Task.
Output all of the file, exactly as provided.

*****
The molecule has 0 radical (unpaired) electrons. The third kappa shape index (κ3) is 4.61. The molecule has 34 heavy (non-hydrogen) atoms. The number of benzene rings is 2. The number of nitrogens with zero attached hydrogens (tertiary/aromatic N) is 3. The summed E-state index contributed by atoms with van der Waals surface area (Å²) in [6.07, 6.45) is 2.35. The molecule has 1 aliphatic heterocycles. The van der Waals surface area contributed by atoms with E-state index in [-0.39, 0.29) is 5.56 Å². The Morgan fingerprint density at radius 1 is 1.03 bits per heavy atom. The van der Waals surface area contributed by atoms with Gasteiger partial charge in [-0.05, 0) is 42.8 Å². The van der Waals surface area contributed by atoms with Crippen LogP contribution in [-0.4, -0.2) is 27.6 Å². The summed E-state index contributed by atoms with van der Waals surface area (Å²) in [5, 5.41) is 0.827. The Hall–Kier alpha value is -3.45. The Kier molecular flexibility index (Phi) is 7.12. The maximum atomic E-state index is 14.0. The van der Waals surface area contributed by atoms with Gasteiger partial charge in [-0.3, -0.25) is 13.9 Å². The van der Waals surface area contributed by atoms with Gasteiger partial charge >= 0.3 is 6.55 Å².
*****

The molecule has 0 radical (unpaired) electrons. The third kappa shape index (κ3) is 4.61. The molecule has 34 heavy (non-hydrogen) atoms. The number of benzene rings is 2. The number of nitrogens with zero attached hydrogens (tertiary/aromatic N) is 3. The summed E-state index contributed by atoms with van der Waals surface area (Å²) in [6.07, 6.45) is 2.35. The molecule has 1 aliphatic heterocycles. The van der Waals surface area contributed by atoms with E-state index in [-0.39, 0.29) is 5.56 Å². The Morgan fingerprint density at radius 1 is 1.03 bits per heavy atom. The van der Waals surface area contributed by atoms with Gasteiger partial charge in [-0.05, 0) is 42.8 Å². The van der Waals surface area contributed by atoms with Crippen LogP contribution in [-0.4, -0.2) is 27.6 Å². The summed E-state index contributed by atoms with van der Waals surface area (Å²) in [5, 5.41) is 0.827. The Hall–Kier alpha value is -3.45. The Kier molecular flexibility index (Phi) is 7.12. The maximum atomic E-state index is 14.0. The van der Waals surface area contributed by atoms with Gasteiger partial charge in [-0.3, -0.25) is 13.9 Å². The van der Waals surface area contributed by atoms with Gasteiger partial charge >= 0.3 is 6.55 Å².